General Queue Times Discussion

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Matt N

TS Member
Favourite Ride
Mako (SeaWorld Orlando)
The queue at the turnaround leading into the second Wicker Man pass through was 25 minutes the other day, a few switchbacks from the main entrance.
I’d say that’s roughly in line with what I experienced; the queue seemed to move every few seconds, and I was honestly staggered that the ride’s throughput wasn’t considerably higher than the 1,048pph I logged!

That queue was honestly the fastest moving queue I waited in all day (surprisingly given that WM isn’t the park’s highest throughput coaster; I’d have expected Nemesis at least to feel faster).

So that does raise the question; is throughput necessarily everything in terms of determining how quickly a queue moves? Or do other factors play into it as well? I’m only asking because I’m confused as to how Wicker Man can feel like Alton Towers’ fastest moving queue even though it hasn’t got the park’s highest throughput.
 

Ethan

TS Member
I’d say that’s roughly in line with what I experienced; the queue seemed to move every few seconds, and I was honestly staggered that the ride’s throughput wasn’t considerably higher than the 1,048pph I logged!

That queue was honestly the fastest moving queue I waited in all day (surprisingly given that WM isn’t the park’s highest throughput coaster; I’d have expected Nemesis at least to feel faster).

So that does raise the question; is throughput necessarily everything in terms of determining how quickly a queue moves? Or do other factors play into it as well? I’m only asking because I’m confused as to how Wicker Man can feel like Alton Towers’ fastest moving queue even though it hasn’t got the park’s highest throughput.
Well you've got to take into account the main queue isn't that long for wicker man. If you queued round all the extended, that would likely take longer than the main part
 
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Burbs

TS Team
Favourite Ride
Untamed - Walibi Holland
So that does raise the question; is throughput necessarily everything in terms of determining how quickly a queue moves?
Simply put, no. Another major factor would be the physical width of a queue. For instance, PMBO at Blackpool has a pretty poor throughput, especially when on 1 train, but the queue seems to move enough in places considering a good chunk of it is only wide enough to allow a single-file line. :)
 

Mikw

TS Member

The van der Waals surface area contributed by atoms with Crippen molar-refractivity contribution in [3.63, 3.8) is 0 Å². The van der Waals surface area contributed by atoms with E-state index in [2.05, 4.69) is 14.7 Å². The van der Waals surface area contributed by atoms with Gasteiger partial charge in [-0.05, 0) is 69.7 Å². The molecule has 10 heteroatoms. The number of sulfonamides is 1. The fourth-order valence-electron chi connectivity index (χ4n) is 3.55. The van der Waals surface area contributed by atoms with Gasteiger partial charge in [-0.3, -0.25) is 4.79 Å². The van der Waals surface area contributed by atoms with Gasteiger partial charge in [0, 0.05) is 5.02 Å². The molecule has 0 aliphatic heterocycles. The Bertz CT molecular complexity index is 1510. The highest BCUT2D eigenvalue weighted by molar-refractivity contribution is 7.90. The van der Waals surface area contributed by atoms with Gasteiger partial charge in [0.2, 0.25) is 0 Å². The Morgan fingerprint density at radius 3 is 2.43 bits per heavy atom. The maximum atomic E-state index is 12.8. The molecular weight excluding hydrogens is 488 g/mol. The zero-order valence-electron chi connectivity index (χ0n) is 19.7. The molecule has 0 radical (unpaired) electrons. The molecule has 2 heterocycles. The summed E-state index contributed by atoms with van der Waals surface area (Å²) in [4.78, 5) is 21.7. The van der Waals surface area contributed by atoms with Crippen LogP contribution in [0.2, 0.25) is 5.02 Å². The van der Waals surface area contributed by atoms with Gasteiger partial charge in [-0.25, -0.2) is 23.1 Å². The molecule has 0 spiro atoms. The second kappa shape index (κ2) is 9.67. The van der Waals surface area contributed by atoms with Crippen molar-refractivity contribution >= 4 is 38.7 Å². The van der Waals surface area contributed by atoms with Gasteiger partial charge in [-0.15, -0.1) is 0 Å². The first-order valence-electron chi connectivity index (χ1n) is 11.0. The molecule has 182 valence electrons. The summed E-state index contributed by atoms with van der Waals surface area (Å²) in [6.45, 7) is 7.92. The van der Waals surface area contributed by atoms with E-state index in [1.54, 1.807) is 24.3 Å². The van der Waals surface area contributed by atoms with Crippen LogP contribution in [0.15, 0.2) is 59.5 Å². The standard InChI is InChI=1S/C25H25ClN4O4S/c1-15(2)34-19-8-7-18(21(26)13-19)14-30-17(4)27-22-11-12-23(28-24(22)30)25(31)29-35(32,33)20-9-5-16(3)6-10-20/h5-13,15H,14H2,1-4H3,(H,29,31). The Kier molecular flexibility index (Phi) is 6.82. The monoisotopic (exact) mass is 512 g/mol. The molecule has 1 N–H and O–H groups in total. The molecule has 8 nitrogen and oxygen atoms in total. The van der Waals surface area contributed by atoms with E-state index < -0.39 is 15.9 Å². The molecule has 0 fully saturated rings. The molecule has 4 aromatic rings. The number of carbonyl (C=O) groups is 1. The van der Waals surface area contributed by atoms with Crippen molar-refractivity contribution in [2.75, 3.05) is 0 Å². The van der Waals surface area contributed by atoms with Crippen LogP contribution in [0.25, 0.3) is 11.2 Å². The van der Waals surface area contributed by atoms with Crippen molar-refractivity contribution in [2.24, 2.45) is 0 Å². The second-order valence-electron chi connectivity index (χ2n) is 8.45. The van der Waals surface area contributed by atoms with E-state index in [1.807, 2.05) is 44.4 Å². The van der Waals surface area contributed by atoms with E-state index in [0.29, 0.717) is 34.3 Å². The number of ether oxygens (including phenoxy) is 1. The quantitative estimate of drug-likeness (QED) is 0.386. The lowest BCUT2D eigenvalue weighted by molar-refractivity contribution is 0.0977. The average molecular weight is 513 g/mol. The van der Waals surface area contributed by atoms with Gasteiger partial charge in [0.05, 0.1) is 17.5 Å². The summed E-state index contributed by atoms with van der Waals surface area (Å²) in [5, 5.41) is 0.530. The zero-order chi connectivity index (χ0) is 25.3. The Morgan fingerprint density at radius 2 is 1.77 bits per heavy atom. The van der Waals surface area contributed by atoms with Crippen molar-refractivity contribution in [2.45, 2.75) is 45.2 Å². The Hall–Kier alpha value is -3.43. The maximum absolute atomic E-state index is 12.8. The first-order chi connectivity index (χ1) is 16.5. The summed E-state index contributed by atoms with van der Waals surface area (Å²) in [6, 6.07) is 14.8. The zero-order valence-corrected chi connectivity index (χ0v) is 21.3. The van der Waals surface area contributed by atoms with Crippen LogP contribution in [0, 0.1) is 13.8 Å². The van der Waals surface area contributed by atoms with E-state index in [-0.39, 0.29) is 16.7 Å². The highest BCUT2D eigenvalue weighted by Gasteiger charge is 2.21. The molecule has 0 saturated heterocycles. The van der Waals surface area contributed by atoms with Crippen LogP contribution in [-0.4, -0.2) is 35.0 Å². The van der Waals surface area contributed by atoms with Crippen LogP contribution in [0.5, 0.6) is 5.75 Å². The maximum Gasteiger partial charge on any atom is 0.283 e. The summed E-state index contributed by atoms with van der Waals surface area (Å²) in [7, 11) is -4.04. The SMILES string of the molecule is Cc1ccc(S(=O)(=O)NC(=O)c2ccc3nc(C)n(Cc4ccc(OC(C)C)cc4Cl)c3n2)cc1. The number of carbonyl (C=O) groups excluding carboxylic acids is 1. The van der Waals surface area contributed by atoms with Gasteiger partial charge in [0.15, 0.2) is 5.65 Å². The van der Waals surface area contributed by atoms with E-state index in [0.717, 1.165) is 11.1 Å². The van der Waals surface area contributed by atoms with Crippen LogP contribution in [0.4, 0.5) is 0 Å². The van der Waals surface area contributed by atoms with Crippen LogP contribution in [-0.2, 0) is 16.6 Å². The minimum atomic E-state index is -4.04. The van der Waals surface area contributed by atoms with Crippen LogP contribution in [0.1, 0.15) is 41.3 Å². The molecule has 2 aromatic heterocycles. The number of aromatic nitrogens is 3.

Simply put, no. Another major factor would be the physical width of a queue. For instance, PMBO at Blackpool has a pretty poor throughput, especially when on 1 train, but the queue seems to move enough in places considering a good chunk of it is only wide enough to allow a single-file line. :)
Nemesis is similar as well, a lot of the queue is single file, so if they're not using the extension queue then you know you won't have to wait too long
 

Matt N

TS Member
Favourite Ride
Mako (SeaWorld Orlando)
I’ll admit throughput and its relationship with how quickly the queue moves does confuse me a bit.

On one hand, you have Wicker Man, which doesn’t have a ridiculously high throughput (high, at ~1,050pph, but not ridiculously so) and seems to hardly stop moving.

On the other hand, you have rides like Valhalla at Blackpool Pleasure Beach, which allegedly gets 2,000pph, but was without question among the slowest moving queues I’ve ever waited in. Admittedly, I could just have ridden Valhalla on a bad day, but I was honestly staggered that it attains a throughput even 25% of that figure based on how slowly the queue moved when I waited in it in 2019; I didn’t time the dispatches, but it felt like it was easily the slowest queue of the day.
 

Burbs

TS Team
Favourite Ride
Untamed - Walibi Holland
On the other hand, you have rides like Valhalla at Blackpool Pleasure Beach, which allegedly gets 2,000pph, but was without question among the slowest moving queues I’ve ever waited in. Admittedly, I could just have ridden Valhalla on a bad day, but I was honestly staggered that it attains a throughput even 25% of that figure based on how slowly the queue moved when I waited in it in 2019; I didn’t time the dispatches, but it felt like it was easily the slowest queue of the day.
Yes, because there wouldn't be a cat in hell's chance of it ever achieving that when running the amount of boats it does.
 

John

TS Member
Favourite Ride
Steel Vengeance
Valhalla gets, at best, around a third of the theoretical throughput. From POVs the ride duration is around 7 minutes, so each boat goes round 8-9 times per hour. That gives an hourly capacity of around 70 x the number of boats in service: 6 boats = 420, 8 = 560, 10 = 700. Take off another chunk of that capacity for speedy pass and you're left with a very slow queue.